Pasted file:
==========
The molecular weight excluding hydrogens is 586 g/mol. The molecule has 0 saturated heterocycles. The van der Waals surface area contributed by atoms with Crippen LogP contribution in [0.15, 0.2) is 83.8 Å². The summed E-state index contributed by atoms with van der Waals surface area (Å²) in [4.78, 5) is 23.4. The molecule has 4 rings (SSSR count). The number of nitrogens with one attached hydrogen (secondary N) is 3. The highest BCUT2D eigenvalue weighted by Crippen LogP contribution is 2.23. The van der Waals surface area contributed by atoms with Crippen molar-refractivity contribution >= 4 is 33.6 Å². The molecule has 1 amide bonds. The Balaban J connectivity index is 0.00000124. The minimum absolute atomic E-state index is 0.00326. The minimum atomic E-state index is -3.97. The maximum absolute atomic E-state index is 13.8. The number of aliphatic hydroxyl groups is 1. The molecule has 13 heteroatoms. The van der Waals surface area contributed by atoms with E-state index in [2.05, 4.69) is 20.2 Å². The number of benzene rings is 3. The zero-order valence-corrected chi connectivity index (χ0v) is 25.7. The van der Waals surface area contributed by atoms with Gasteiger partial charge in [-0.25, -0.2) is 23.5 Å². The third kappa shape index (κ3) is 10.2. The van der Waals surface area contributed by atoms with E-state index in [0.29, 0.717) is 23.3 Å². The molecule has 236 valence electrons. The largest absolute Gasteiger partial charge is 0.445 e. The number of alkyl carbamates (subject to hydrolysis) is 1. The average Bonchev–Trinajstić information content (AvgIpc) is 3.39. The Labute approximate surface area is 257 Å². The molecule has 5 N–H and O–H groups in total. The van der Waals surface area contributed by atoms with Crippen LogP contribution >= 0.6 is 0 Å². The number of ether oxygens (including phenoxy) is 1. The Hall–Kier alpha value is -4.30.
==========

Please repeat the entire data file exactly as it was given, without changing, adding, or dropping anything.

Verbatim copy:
The molecular weight excluding hydrogens is 586 g/mol. The molecule has 0 saturated heterocycles. The van der Waals surface area contributed by atoms with Crippen LogP contribution in [0.15, 0.2) is 83.8 Å². The summed E-state index contributed by atoms with van der Waals surface area (Å²) in [4.78, 5) is 23.4. The molecule has 4 rings (SSSR count). The number of nitrogens with one attached hydrogen (secondary N) is 3. The highest BCUT2D eigenvalue weighted by Crippen LogP contribution is 2.23. The van der Waals surface area contributed by atoms with Crippen molar-refractivity contribution >= 4 is 33.6 Å². The molecule has 1 amide bonds. The Balaban J connectivity index is 0.00000124. The minimum absolute atomic E-state index is 0.00326. The minimum atomic E-state index is -3.97. The maximum absolute atomic E-state index is 13.8. The number of aliphatic hydroxyl groups is 1. The molecule has 13 heteroatoms. The van der Waals surface area contributed by atoms with E-state index in [2.05, 4.69) is 20.2 Å². The number of benzene rings is 3. The zero-order valence-corrected chi connectivity index (χ0v) is 25.7. The van der Waals surface area contributed by atoms with Gasteiger partial charge in [-0.25, -0.2) is 23.5 Å². The third kappa shape index (κ3) is 10.2. The van der Waals surface area contributed by atoms with E-state index in [0.29, 0.717) is 23.3 Å². The molecule has 236 valence electrons. The largest absolute Gasteiger partial charge is 0.445 e. The number of alkyl carbamates (subject to hydrolysis) is 1. The average Bonchev–Trinajstić information content (AvgIpc) is 3.39. The Labute approximate surface area is 257 Å². The molecule has 5 N–H and O–H groups in total. The van der Waals surface area contributed by atoms with Crippen LogP contribution >= 0.6 is 0 Å². The number of ether oxygens (including phenoxy) is 1. The Hall–Kier alpha value is -4.30.